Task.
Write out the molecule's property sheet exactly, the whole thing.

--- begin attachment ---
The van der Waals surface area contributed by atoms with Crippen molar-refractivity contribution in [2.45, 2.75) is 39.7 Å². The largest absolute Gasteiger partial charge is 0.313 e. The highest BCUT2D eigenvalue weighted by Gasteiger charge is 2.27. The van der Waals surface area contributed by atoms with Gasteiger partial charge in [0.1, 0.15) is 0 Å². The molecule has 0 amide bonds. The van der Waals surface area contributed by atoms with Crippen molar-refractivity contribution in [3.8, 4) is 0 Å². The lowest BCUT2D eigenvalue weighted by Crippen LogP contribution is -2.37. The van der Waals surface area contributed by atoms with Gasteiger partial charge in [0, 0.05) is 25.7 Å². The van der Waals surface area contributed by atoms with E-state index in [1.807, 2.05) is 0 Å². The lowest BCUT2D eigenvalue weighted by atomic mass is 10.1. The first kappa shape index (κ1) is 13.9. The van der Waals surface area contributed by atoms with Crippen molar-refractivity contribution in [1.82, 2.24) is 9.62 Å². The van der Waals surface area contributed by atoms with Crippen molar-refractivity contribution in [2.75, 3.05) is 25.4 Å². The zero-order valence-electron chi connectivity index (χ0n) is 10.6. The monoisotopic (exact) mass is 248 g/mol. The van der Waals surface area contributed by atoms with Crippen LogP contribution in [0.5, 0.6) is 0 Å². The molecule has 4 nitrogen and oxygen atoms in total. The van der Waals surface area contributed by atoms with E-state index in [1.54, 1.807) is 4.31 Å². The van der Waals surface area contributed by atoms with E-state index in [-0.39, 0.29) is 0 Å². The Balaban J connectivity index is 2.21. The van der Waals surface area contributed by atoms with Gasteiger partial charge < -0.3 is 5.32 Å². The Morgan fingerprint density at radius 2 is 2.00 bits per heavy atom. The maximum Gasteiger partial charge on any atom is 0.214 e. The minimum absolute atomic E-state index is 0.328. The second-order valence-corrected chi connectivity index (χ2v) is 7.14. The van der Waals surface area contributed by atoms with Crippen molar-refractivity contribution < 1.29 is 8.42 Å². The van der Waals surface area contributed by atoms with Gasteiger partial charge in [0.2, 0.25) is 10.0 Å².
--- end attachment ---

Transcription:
The van der Waals surface area contributed by atoms with Crippen molar-refractivity contribution in [2.45, 2.75) is 39.7 Å². The largest absolute Gasteiger partial charge is 0.313 e. The highest BCUT2D eigenvalue weighted by Gasteiger charge is 2.27. The van der Waals surface area contributed by atoms with Gasteiger partial charge in [0.1, 0.15) is 0 Å². The molecule has 0 amide bonds. The van der Waals surface area contributed by atoms with Crippen molar-refractivity contribution in [3.8, 4) is 0 Å². The lowest BCUT2D eigenvalue weighted by Crippen LogP contribution is -2.37. The van der Waals surface area contributed by atoms with Gasteiger partial charge in [0, 0.05) is 25.7 Å². The van der Waals surface area contributed by atoms with E-state index in [1.807, 2.05) is 0 Å². The lowest BCUT2D eigenvalue weighted by atomic mass is 10.1. The first kappa shape index (κ1) is 13.9. The van der Waals surface area contributed by atoms with Crippen molar-refractivity contribution in [1.82, 2.24) is 9.62 Å². The van der Waals surface area contributed by atoms with Crippen molar-refractivity contribution in [2.75, 3.05) is 25.4 Å². The zero-order valence-electron chi connectivity index (χ0n) is 10.6. The monoisotopic (exact) mass is 248 g/mol. The van der Waals surface area contributed by atoms with Crippen LogP contribution in [0.5, 0.6) is 0 Å². The molecule has 4 nitrogen and oxygen atoms in total. The van der Waals surface area contributed by atoms with E-state index in [1.54, 1.807) is 4.31 Å². The van der Waals surface area contributed by atoms with E-state index in [-0.39, 0.29) is 0 Å². The Balaban J connectivity index is 2.21. The van der Waals surface area contributed by atoms with Gasteiger partial charge < -0.3 is 5.32 Å². The Morgan fingerprint density at radius 2 is 2.00 bits per heavy atom. The maximum Gasteiger partial charge on any atom is 0.214 e. The minimum absolute atomic E-state index is 0.328. The second-order valence-corrected chi connectivity index (χ2v) is 7.14. The van der Waals surface area contributed by atoms with Crippen molar-refractivity contribution < 1.29 is 8.42 Å². The van der Waals surface area contributed by atoms with Gasteiger partial charge in [0.2, 0.25) is 10.0 Å².